LitFest 2020: A Celebration of Words and Writing

— Photos by Maria Stenzel and Jiayi Liu

LitFest 2020 brought distinguished authors and editors to Johnson Chapel--illuminated in purple for the occasion--for a weekend-long celebration of words and writing, from fiction and nonfiction to poetry and spoken-word performance.

a collage of six authors, men and women

This festival featured, from left, 2019 National Book Award winner Susan Choi and finalist Laila Lalami; memoirist and former Obama speechwriter Ben Rhodes; 2017 NBA winner Jesmyn Ward; poet Karen Skolfield; and book editor Andy Ward ’94; among others.  (Bonus: Hear 5 students read from 5 LitFest authors.)

LitFest crowd in Johnson Chapel

The book-loving crowd in Johnson Chapel included students, faculty, staff, alumni and local community members.

Susan Choi,  Laila Lalami and Judith Frank

Judith Frank, Amherst’s Eliza J. Clark Folger Professor of English (at right), led an evening conversation with writers Susan Choi (left) and Laila Lalami (center). Choi read an excerpt from her novel Trust Exercise, which won the National Book Award for Fiction in 2019, and Lalami read from The Other Americans, a finalist for the award that year. 

Questions from the professor and from audience members delved into the authors’ use of different narrative perspectives, the role of anger or rage in their writing, the reasons various groups put their members through actual “trust exercises,” what it means for a work of fiction to be labeled “political” and the concept of an “ideal reader.”

When Frank asked about taking editors’ suggestions in revising their novels, Lalami said she “spent a week weeping” because she had to throw much of a draft away, but she ended up being “so grateful” for the guidance. Choi recalled her editor telling her, “I think there’s an unswept corner”—meaning that Trust Exercises needed to wrap up differently. “I wrote four endings. By the time I got to the fourth, was like, ‘It’s this corner!’” Choi said. “It was a very clean house by the end.”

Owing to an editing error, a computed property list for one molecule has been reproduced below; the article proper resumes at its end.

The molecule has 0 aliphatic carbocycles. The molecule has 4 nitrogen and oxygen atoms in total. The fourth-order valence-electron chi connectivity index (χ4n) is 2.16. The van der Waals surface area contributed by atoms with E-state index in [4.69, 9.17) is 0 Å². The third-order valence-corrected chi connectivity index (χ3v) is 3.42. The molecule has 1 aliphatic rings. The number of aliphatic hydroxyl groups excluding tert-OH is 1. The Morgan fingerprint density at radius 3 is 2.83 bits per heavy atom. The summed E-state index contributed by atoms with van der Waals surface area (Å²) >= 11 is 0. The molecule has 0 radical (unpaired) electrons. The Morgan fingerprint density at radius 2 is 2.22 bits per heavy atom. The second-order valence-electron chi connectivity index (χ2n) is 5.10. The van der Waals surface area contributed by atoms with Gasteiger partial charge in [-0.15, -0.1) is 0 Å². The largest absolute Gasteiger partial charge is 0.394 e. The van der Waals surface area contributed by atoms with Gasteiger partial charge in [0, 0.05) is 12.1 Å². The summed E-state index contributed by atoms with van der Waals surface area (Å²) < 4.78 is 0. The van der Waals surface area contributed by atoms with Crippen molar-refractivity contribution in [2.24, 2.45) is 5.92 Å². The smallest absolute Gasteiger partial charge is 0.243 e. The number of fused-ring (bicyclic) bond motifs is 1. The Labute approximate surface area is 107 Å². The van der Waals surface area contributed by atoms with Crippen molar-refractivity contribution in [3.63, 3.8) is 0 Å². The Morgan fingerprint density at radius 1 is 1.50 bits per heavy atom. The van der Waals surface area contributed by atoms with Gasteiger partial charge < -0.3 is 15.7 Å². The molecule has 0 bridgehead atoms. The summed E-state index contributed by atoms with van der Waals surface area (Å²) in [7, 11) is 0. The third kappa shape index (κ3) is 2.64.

Jesmyn Ward and Jennifer Acker

2017 National Book Award winner Jesmyn Ward (left), in a conversation with Jennifer Acker ’00, founder and editor-in-chief of Amherst’s literary magazine The Common, spoke about the themes of surviving and thriving that run through her novels set in a fictional Mississippi town feeling the aftermath of Hurricane Katrina.

“I think a lot about my parents, grandparents and great grandparents … of how more difficult their lives were because they were black and because they lived in Mississippi, attempting to survive in the ’50s and ’60s,” Ward said, adding, “I think about everything that they had to endure and how they still had joy, how they still expressed themselves creatively.”

“So that is what gives me hope,” Ward continued. “I would feel as if I were disrespecting them and not honoring their legacy if I did not acknowledge the role that hope played in their lives.”

Riley Caldwell-O’Keefe and Karen Skolfield